Wolf Blitzer and the Airport Riot

Even on the best of days, flying out of Chicago’s O’Hare airport is more painful than a dry-fingered prostate exam. On a Friday afternoon, with a week of business travel behind you, a ten-dollar beer in your hand and the odor of poorly maintained public restrooms filling the air, you wish air travel had never been invented. At that point, it would have been better had the Wright Brothers gone into haberdashery, or pursued western real estate.

I just wanted to go home.

Near as I could tell, I was ninth in line to board. Impatient travelers milled all around, everyone edging anxiously towards the gate. I was trapped. The Chinese national female soccer team shoved at me from behind, a fat kid playing Angry Birds on his iPhone blocked the way before me. “Woo hoo,” he exclaimed with each toppled pig.

The gate agent came on the PA system. At last, we were ready to board. “Ladies and gentlemen, I’m afraid we have some bad news,” he said cheerily. “Your aircraft is ready to go. Unfortunately, there’s no one to fly it. The flight crew is stuck in traffic.”

The groans of one hundred and eighty-seven disgruntled airline passengers filled the corridor. Angry Birds wandered off to Wetzel’s Pretzels for a snack, the Chinese soccer team complained amongst themselves. “Raht is lhong?” one said to me.

I knew exactly what was wrong, and pushed my way through the crush of pissed-off businessmen and would-be vacationers to approach the gate agent. Six-foot eight with arms like a gorilla, this guy was better suited to manhandle suitcases in baggage claim than swiping boarding passes. I peered up at his nametag. “Ah…Kyle?”

Kyle offered me a confident smile. “Yes sir?”

“Kyle, all these people want to go home, none more so than me. Surely there’s something you can do?”

“Sorry, sir.”

“Maybe you can call the backup flight crew?”

“Sorry, there is no backup crew. Now please get back in line, sir.”

“Kyle, why is it that the passengers are expected to arrive at the airport two hours early, but the flight crew can just waltz in here whenever they feel like it?”

Kyle gave me a steely look. “Let me see your boarding pass, sir.”

Finally, I was getting somewhere. Pulling the crinkled strip of paper from my pocket, I handed it to Kyle.

He typed something into the computer. “Mr. Kip?”

I nodded, hopeful now. “Yes?”

“Get back in line, sir.”

“What’d you just do?”

Kyle ignored me. “Get back in line, sir.”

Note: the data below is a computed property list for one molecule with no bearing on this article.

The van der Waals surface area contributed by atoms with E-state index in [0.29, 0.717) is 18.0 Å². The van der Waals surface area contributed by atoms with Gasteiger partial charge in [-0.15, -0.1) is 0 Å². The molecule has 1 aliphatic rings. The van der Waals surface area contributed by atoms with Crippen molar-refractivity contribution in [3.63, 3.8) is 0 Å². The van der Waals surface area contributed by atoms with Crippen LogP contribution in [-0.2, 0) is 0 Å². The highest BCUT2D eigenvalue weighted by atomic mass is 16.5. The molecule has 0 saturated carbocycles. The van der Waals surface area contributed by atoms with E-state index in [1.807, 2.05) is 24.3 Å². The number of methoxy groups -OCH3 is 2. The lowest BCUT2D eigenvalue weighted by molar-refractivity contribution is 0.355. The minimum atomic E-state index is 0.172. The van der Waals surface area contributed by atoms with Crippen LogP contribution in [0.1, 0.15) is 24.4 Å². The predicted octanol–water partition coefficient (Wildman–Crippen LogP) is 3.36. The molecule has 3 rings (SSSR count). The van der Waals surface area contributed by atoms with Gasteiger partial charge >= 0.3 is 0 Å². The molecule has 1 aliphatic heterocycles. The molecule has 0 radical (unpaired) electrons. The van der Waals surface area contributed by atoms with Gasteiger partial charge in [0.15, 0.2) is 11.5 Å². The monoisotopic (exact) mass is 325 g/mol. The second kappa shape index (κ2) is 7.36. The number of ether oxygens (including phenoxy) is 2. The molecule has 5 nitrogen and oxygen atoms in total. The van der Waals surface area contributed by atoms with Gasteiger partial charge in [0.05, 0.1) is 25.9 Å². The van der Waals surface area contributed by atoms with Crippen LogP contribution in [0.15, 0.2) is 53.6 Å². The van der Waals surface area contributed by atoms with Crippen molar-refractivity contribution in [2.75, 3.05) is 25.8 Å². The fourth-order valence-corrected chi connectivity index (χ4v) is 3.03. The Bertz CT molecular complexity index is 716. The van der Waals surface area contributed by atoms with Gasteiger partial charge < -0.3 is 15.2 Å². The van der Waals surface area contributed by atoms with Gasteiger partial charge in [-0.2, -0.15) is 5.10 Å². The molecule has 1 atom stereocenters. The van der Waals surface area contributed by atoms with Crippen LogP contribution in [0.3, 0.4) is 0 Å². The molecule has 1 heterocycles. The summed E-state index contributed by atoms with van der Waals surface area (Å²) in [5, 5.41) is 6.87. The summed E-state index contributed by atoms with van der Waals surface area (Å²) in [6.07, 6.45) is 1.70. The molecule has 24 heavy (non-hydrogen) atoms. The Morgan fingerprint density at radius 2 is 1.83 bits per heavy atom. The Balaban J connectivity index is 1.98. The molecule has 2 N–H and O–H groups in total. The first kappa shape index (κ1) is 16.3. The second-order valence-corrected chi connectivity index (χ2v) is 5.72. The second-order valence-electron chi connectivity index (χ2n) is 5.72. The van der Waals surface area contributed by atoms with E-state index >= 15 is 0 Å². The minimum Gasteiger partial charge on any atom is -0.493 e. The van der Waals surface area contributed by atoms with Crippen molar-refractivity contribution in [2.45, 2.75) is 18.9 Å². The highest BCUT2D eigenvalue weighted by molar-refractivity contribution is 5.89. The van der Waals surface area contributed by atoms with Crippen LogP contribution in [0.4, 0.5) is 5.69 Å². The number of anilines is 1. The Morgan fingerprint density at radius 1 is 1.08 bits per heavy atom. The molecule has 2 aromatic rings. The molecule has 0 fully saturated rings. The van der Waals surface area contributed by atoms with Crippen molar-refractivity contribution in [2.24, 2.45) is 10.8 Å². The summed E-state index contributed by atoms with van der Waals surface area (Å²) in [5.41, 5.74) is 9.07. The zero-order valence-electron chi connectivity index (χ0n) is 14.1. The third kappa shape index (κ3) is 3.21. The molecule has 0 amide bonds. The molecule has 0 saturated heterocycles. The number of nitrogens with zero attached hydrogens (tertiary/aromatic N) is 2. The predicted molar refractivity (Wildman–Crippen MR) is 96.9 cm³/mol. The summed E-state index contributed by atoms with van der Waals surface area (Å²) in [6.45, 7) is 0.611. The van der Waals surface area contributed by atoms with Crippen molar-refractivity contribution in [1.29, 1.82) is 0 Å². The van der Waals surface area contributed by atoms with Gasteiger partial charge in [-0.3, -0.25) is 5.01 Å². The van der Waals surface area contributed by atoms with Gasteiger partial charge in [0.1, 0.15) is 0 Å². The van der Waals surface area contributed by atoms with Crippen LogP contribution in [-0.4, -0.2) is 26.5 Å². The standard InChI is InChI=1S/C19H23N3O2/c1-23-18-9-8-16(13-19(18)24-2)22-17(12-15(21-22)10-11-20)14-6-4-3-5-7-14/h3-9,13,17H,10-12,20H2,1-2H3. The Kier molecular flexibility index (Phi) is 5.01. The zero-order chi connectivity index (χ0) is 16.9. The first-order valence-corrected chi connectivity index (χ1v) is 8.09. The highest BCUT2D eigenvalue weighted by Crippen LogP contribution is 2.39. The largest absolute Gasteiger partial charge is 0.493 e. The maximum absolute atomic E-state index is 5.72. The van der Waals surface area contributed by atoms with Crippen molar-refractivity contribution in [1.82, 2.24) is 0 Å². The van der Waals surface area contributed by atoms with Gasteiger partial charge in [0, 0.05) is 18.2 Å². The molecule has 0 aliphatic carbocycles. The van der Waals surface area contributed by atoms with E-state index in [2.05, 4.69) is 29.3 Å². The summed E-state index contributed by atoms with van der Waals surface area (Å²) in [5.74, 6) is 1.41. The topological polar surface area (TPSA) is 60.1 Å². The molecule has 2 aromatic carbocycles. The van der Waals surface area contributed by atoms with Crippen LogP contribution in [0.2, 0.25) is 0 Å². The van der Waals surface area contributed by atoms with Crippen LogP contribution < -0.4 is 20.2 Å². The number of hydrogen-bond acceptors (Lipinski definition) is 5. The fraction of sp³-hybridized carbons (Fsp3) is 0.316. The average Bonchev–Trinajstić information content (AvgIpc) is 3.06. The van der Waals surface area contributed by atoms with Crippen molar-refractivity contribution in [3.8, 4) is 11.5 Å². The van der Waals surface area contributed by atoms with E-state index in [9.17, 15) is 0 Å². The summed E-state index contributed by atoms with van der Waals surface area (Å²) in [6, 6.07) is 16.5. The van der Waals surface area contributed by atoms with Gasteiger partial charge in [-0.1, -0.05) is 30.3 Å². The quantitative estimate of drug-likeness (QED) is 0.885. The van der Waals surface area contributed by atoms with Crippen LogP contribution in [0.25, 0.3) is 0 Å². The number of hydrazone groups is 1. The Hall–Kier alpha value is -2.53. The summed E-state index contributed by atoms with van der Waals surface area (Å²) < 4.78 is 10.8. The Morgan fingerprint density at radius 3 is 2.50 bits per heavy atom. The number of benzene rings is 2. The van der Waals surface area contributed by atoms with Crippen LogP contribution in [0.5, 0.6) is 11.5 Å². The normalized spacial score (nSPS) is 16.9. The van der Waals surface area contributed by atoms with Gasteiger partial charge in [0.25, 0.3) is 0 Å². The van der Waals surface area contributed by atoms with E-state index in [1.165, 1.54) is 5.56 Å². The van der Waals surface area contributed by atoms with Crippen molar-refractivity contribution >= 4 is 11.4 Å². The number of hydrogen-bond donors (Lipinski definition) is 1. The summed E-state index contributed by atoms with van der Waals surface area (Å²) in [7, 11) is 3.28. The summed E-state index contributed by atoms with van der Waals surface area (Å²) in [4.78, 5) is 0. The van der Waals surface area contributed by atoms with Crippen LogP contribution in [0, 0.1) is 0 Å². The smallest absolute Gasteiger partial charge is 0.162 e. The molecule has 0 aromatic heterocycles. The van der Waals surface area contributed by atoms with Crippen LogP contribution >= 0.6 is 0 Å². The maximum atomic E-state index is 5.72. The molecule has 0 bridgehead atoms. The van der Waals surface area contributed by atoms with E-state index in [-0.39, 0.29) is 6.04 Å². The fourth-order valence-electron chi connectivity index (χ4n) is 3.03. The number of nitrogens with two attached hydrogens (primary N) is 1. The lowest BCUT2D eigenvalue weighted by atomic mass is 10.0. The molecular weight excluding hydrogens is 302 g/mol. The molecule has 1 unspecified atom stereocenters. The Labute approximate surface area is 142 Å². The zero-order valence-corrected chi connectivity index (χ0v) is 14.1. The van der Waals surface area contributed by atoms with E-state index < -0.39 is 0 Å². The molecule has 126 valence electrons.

Sure that I was now on some sort of TSA blacklist, I walked back to my spot in the boarding line, defeated.

Unfortunately, the Chinese athletes were reluctant to let me back in. “You reft prace in rine,” said one.

Her comrade chimed in. “Yeah, you go end of rine,” she said, pointing to the poor saps forty feet away in Group 4.

I was in no mood to be nice. “Go back to Hanoi, lady,” I said, and pushed my way between the communistas.

Their response was not surprising—an irate squawking ensued. “Hey, Hanoi in Vietnam, you ignorant American!” The Chinese soccer players turned away, disgusted with me.

I didn’t care. As the minutes passed, I grew steadily more impatient. At last I approached Kyle once again.

“Why is it that our flight crew is entrusted to fly an Airbus A320 that weighs more than a….well, a whole lot, Kyle, but they can’t plan their commute through Chicago traffic?”

Kyle looked at his computer screen. “The equipment on this flight is a Boeing 757, sir.”

“Who cares?” I said. “It’s an airplane, Kyle. Give me the keys and I’ll fly the fucking thing.”

Kyle was becoming agitated. A small vein in his neck pulsed with anger. “Get back in line, sir.”

“This is bullshit, Kyle.”

An elderly woman nearby overheard the conversation. “Damn straight,” she said. “I need to get home to Flopsy and Mopsy.”

I assumed she was talking about her dogs. “Did you hear that, Kyle? She needs to get home to Flopsy and Mopsy.”

Just then, the skinny TSA agent who’d felt me up going through security hurried to the aide of the beleaguered gate agent. “What’s the problem, Kyle?”

“Nothing I can’t handle, Chuck.” He turned to the elderly woman. “We’re doing the best we can, ma’am. Now please get back in line.”

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